Actor/director Woody Allen—like him or not! —observed that “80% of life is showing up.”
Over the years, I have talked with business owners and managers, and I have often asked them, “What is your greatest frustration?” The answer—workers or employees who don’t or won’t show up.
We value ‘being present,’ showing up. Every school I know gives that coveted “perfect attendance” award (an award I never earned, he said sheepishly...). In our schools and in our culture, we value showing up.
Often around town here and in other places we’ve lived, folks have had these big raffles. I almost bought a ticket when I was visiting my parents in south Alabama one time—I was absolutely certain, I felt it...I had a ‘premonition’ that this was it...I was going to win that brand-new BMW. I had my $10 in hand...and then I saw the small print: Must be present to win.
I teach a couple of classes each semester at the local community college, and one thing I tell my students—I guarantee them! —is that if they will 1) show up and 2) turn in something every time something is due, they will pass my class. It’s that simple. Now, I don’t give anyone a grade—every grade is earned. But, what I learned long ago is that showing up matters. Just being in class every time almost ensures that the student is learning the material. So, with all confidence for the last nine years, I have told my students that if they just ‘show up’ and ‘do the work,’ they are guaranteed to pass my class. And it works—when they show up, they pass...earning every grade they get.
Being present is really important. And, like prayer, presence is a matter of habit...one of those ‘holy habits’ that we find in our Methodist hymnals on page. 48. Let’s take a look:
Will you be loyal to the United Methodist Church, and uphold it by your prayers, your presence, your gifts, and your service?
Where did these holy habits come from that we ask people to affirm as they are joining our congregations? They come from over 2000 years of Christian life and practice. They come from the Scriptures—seeing the habits and practices of Christians and other faithful followers of God through the ages. These are the habits that make for strong Christian lives...and for a Church Strong.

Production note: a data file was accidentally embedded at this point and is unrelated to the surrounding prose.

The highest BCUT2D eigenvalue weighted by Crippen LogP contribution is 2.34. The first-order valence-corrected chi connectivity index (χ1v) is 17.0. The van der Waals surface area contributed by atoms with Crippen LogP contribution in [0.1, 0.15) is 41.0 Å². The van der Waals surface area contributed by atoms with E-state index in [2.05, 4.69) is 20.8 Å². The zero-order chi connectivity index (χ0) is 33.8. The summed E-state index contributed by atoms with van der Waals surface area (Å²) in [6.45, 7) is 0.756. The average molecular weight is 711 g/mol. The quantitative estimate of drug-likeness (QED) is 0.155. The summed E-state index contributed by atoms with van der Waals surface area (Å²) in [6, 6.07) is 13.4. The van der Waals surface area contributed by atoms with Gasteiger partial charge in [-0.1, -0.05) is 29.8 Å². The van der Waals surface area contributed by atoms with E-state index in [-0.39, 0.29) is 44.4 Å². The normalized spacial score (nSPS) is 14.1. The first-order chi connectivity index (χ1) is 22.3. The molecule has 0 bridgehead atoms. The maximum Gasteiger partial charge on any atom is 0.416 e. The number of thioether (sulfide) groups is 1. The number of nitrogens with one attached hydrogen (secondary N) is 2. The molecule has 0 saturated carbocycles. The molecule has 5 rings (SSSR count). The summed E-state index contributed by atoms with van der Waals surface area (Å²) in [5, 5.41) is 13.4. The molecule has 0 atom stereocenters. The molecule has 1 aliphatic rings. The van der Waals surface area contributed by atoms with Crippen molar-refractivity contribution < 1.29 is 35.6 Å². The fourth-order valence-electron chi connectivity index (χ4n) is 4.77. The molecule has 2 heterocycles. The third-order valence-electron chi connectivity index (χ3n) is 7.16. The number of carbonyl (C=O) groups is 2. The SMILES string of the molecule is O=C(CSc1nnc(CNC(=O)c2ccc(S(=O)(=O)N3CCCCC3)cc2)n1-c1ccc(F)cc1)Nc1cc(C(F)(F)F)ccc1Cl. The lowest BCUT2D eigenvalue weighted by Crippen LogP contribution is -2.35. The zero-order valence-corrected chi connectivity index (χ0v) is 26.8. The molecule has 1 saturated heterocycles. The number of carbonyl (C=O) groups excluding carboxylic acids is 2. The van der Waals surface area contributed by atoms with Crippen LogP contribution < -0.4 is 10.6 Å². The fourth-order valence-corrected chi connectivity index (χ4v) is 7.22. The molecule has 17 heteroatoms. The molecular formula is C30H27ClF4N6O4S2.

In the Old Testament, in the Psalms, we hear the call to gather—Psalm 122:1 and Psalm 27:4. Jesus our Lord—our example, our guide—shows us that one of his holy habits was gathering with God’s people—Luke 4:16a. And, we have that well-known admonition from the writer of Hebrews—10:23-25. When we read this last passage closely, we realize that it’s not about you or me. I don’t ‘gather’ and God doesn’t call me to ‘gather with others’ for me. Verse 24 calls us to “spur one another” and verse 25 tells us to “encourage one another.” We gather because we need each other. Our faith is strengthened we come together—we are better, stronger, and more faithful when we gather together.
In a perfect world, when this holy habit, this ritual, is part of our rhythm of life, the question in the Christian household will not be, “Are we going to church today?” Rather, it will be, “What time are we leaving for church today?” The going, the gathering, will be presumed.
These little rituals, rhythms and habits—like making the bed—sometimes seem small and insignificant. But, they can have a huge impact on our lives and the lives of others. Just 5 – 10 minutes in prayer for our congregation can make a difference. One hour of presence in worship with God’s people can impact the other 167 hours of your week in ways we cannot imagine.
May we decide to make these our habits, and may God help us to live in new rhythms and rituals. Our lives of faith will be made strong...and we will have a Church Strong.